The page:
This 2012 article originally appeared on Kev Kage's personal Tumblr, Things My Kids Won't Know, and is republished here by permission from the author. Like Kev, I remember going to Toys"R"Us frequently to buy video games as a kid growing up in the 1990s. This post is a reminder of the company's odd retail store strategy over the years, given the news that Toys"R"Us filed for Chapter 11 bankruptcy earlier this week.
In 1999, Toys''R''Us was the #2 retailer for video games software in the United States. Today, the company has a market share of less than 1%.
Looking back, buying video games at Toys"R"Us was a magical, yet strangely cumbersome experience. If you remember this unique system at all, as Kev describes below, share your memories about it with us in the comments.
Buying a video game is a pretty great experience. I don’t do it often, so when I do, it feels like a big event. Walking in to the video game aisle, locating a particular title, and knowing that I’ll be home enjoying it in a few moments is one of the finer things in life.
See, I’m an adult now, and adults are allowed to buy video games whenever they want. Even though I have technically been an adult for twelve years, this power is something that still hasn’t gotten old to me.
As good as the experience is, it was even more exhilarating when I was younger. To explain why, we have to journey back in time to a very special place, a place that was for many years the mecca of Nintendo software.
Toys"R"Us, or TRU as my buddy Matt often refers to it, was the place to be when it came to video games. There were other stores like Babbages and Funcoland, but none of them touched TRU in its prime. A toy store was an incredible place in general, but when you went to the video game section in TRU, you knew you were in for something special.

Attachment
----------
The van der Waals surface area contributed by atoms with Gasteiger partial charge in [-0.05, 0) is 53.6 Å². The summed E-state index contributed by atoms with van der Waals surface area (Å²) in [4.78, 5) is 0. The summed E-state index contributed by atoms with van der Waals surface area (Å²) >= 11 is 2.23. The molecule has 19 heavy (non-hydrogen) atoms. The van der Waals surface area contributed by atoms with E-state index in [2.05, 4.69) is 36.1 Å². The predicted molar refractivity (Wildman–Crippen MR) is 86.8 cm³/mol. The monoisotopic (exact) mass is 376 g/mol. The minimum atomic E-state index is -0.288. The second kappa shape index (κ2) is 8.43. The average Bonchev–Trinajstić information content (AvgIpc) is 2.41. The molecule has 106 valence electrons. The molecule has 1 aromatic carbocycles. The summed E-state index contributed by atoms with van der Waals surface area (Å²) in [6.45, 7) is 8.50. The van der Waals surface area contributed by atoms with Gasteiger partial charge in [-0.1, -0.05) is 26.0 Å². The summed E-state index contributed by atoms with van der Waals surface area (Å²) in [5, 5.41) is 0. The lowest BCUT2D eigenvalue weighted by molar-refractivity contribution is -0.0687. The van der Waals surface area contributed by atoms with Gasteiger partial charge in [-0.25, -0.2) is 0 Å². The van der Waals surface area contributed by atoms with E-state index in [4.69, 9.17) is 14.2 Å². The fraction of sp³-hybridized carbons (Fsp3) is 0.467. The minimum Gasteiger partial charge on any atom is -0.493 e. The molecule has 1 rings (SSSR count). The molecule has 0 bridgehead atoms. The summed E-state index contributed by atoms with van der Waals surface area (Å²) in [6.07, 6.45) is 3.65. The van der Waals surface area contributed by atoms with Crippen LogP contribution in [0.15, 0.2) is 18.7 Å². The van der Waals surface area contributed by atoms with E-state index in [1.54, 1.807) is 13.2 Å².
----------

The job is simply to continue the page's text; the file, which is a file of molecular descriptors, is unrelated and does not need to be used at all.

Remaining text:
The aisles seemed to go on forever, and practically any game you could think of was represented. I use the word “represented” because the actual games weren’t there, but unlike today, neither were the boxes.
Instead, you had a picture of the box art, and underneath it was a packet of slips. The slip had the name of the game, its price, and a barcode on it. If the packet was empty, as it sometimes was, that meant the game was sold out. It was a not a good feeling.
If a slip was there, you were in. You’d bring the slip up to the cashier who would scan it and take your money. But the transaction didn’t end there. Cashiers obviously couldn’t keep all of the games at their registers, so you had to take another step.
Beyond the registers was this walled-off room. It looked like a place that you would buy burgers and fries from at the beach, but bigger. There was only one window, which was there so the employee could talk to customers. You couldn’t really see inside until you were up close, but if you were tall enough to see over the counter, you’d get a peek of the greatest sight imaginable – a room filled with wall-to-wall Nintendo games.
You could see the room as soon as you walked into the store, so if it was one of those days when you weren’t buying a video game, the room would taunt you the whole time you were there.
If you were buying one though, oh man. You’d take that little slip up to the counter and hand it over to the employee, who (at the time) seemed like the most powerful person in the universe. They would retire into the deep recesses of that room for what felt like forever, before they finally emerged with the game you had chosen. It was magic.
I imagine that if things were still like this today, I’d be furious about having to take that extra step, and I’d be complaining about it for sure. But for some reason that process impressed the heck out of me when I was little. I guess after working in a video store a room full of video games doesn’t seem all that spectacular. I wish it did.
It was probably all the anticipation that made it so amazing. Service Merchandise made even the lamest purchases seem completely awesome because everything you bought came down a conveyor belt to get to you.
As someone makes almost all of his decisions in life based on convenience, I’m definitely glad that things are easier now. Some stuff is better off being polished by selective memory and staying in the past.
And isn’t that truly great? We can make even awful things into good memories. There’s no such thing as bad nostalgia.
Follow the author Kev Kage on Twitter: @realkevkage